iXAfrica to Transform Kenya into East Africa’s Data Center Hub – A Conversation with Snehar Shah

In this interview, Snehar Shah, CEO of iXAfrica, shares his vision for revolutionizing the digital landscape in East Africa by establishing Kenya as a pivotal data center hub. Shah discusses the strategic choice of Kenya for its abundant renewable energy, growing tech ecosystem, and robust connectivity, while outlining iXAfrica’s ambitious plans to support the region’s digital transformation and meet the rising demand for AI-ready infrastructure.

Interview with Snehar Shah, CEO of iXAfrica

Could you share your vision for iXAfrica? Why did you choose to establish a data center, and why specifically in Kenya?

Over the past nine months, I have been leading iXAfrica, which has rapidly grown to become the largest data center company in East Africa. To understand why we are focusing on data centers, let’s take a step back and consider the broader context.

In the past decade, we have witnessed a global digital revolution. Everything we do, whether at work or in our personal lives, has increasingly moved to digital platforms. This ranges from social media interactions to critical IT applications. The COVID-19 pandemic accelerated this shift, pushing more IT infrastructure into the cloud. Historically, individual enterprises, banks, and connectivity companies managed their own server rooms. This required significant investment in hardware, power, cooling infrastructure, and the associated operational overhead. Data centers offer a solution to these challenges by providing a centralized, scalable infrastructure that takes on these burdens for companies.

When we think about the entire tech ecosystem, data centers are indispensable. They form the crucial link that connects end-users, who access IT services through their devices via local networks, like mobile or fiber, to the global internet. This global connection is supported by extensive submarine cable networks that span the oceans. Essentially, data centers are the hubs where all this connectivity and data processing converge.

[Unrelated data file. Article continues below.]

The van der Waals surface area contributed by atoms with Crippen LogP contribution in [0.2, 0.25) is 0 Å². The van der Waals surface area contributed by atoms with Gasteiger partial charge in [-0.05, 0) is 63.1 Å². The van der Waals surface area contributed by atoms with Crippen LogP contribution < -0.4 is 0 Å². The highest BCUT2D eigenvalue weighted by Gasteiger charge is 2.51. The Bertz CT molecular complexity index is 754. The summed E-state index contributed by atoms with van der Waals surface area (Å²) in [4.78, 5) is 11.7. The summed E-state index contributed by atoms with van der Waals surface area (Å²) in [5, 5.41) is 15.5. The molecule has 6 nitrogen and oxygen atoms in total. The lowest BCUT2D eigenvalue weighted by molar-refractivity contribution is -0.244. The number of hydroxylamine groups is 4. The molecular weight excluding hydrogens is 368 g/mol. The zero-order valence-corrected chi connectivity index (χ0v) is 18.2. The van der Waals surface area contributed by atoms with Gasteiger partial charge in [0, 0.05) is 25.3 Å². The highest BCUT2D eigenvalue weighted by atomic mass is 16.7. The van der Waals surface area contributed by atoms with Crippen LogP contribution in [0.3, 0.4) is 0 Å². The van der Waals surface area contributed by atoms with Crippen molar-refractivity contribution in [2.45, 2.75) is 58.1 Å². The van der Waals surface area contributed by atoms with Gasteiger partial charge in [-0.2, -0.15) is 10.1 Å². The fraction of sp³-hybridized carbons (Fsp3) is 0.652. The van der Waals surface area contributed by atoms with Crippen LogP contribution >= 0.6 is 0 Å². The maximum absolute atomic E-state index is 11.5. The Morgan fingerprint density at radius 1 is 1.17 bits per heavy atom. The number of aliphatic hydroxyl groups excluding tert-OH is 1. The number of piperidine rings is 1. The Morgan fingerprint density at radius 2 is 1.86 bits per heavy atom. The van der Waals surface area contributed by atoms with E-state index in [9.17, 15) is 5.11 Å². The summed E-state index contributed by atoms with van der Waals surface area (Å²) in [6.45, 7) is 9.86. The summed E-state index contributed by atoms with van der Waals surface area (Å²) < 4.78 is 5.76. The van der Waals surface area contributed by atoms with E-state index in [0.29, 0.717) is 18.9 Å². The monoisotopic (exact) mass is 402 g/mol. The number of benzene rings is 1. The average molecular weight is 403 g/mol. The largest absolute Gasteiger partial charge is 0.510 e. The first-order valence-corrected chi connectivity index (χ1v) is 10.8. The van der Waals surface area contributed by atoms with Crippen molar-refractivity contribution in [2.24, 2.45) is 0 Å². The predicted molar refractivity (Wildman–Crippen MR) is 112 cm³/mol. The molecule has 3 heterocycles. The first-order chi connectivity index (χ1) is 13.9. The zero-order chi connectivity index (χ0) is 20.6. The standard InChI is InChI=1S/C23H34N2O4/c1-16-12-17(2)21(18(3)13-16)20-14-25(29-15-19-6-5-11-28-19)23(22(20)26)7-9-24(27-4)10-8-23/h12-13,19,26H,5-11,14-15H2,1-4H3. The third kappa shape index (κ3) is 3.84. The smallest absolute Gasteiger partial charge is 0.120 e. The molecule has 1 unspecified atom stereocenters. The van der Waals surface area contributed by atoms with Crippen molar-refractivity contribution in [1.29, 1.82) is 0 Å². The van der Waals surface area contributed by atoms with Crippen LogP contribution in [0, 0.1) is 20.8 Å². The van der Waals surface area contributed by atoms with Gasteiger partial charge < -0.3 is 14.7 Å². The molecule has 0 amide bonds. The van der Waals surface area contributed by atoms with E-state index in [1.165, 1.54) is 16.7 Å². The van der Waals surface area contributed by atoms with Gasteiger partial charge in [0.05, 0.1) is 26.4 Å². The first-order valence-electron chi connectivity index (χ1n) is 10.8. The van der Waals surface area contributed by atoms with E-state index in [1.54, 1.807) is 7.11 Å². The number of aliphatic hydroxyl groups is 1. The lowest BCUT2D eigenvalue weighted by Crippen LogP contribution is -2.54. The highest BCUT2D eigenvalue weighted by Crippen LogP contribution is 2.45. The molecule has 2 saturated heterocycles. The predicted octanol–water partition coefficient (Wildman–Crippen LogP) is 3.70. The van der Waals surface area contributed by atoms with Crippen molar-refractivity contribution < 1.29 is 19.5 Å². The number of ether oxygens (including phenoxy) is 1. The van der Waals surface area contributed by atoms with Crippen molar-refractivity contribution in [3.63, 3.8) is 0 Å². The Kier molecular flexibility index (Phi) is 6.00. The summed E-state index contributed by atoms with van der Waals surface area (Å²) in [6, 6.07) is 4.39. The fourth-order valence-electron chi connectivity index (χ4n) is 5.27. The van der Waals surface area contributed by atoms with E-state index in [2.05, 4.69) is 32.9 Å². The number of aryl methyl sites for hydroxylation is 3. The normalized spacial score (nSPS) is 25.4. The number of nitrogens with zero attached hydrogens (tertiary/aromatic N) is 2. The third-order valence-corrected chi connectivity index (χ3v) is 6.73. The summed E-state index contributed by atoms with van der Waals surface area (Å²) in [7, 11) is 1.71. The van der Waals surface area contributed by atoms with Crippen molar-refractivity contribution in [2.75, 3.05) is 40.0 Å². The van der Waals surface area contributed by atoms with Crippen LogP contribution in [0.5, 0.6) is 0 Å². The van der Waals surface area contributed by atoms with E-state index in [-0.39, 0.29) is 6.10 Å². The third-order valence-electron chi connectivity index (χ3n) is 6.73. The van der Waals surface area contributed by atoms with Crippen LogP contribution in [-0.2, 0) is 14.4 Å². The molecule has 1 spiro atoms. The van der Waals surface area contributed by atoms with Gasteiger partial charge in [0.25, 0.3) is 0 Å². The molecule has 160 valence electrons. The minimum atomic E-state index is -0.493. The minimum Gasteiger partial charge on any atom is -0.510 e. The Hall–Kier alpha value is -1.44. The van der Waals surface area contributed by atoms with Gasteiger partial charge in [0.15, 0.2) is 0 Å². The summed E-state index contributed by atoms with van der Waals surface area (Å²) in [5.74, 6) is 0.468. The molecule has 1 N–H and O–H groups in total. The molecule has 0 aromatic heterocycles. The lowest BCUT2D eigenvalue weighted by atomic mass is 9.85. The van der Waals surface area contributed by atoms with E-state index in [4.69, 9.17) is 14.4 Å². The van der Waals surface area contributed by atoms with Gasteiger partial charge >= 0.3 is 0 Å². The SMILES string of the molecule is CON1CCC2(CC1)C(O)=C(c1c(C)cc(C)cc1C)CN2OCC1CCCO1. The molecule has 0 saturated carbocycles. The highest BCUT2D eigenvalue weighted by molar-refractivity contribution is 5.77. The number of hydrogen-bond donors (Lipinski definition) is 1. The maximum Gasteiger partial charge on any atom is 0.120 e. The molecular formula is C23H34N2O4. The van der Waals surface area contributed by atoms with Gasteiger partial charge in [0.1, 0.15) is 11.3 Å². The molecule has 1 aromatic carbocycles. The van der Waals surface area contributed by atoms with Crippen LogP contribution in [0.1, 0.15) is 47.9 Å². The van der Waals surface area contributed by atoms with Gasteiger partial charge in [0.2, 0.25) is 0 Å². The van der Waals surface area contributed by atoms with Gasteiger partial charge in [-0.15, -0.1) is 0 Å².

With the ongoing AI revolution, the demand for data centers has surged even further. AI technologies require robust infrastructure, and this has driven a massive increase in investments in data centers, especially in the Western world. For instance, in Ireland, data centers consume up to a quarter of the country’s national power supply, and this demand continues to grow. This intense consumption has sparked discussions about potentially limiting the power allocated to data centers in some regions.

In this global context, Africa, and Kenya in particular, presents a compelling opportunity. Geographically, Kenya is centrally located, making it a strategic point for serving both Western and Eastern markets. Beyond this, Kenya’s local demand for digital services is increasing due to its growing population. From a resource perspective, Kenya is incredibly well-positioned. Currently, 92% of our energy comes from renewable sources, making our operations highly sustainable. Kenya is also the eighth-largest producer of geothermal energy globally, ranking just behind countries like Iceland and those in Scandinavia. This abundant and renewable energy supply is a significant advantage for data center operations, especially given the global push towards sustainability.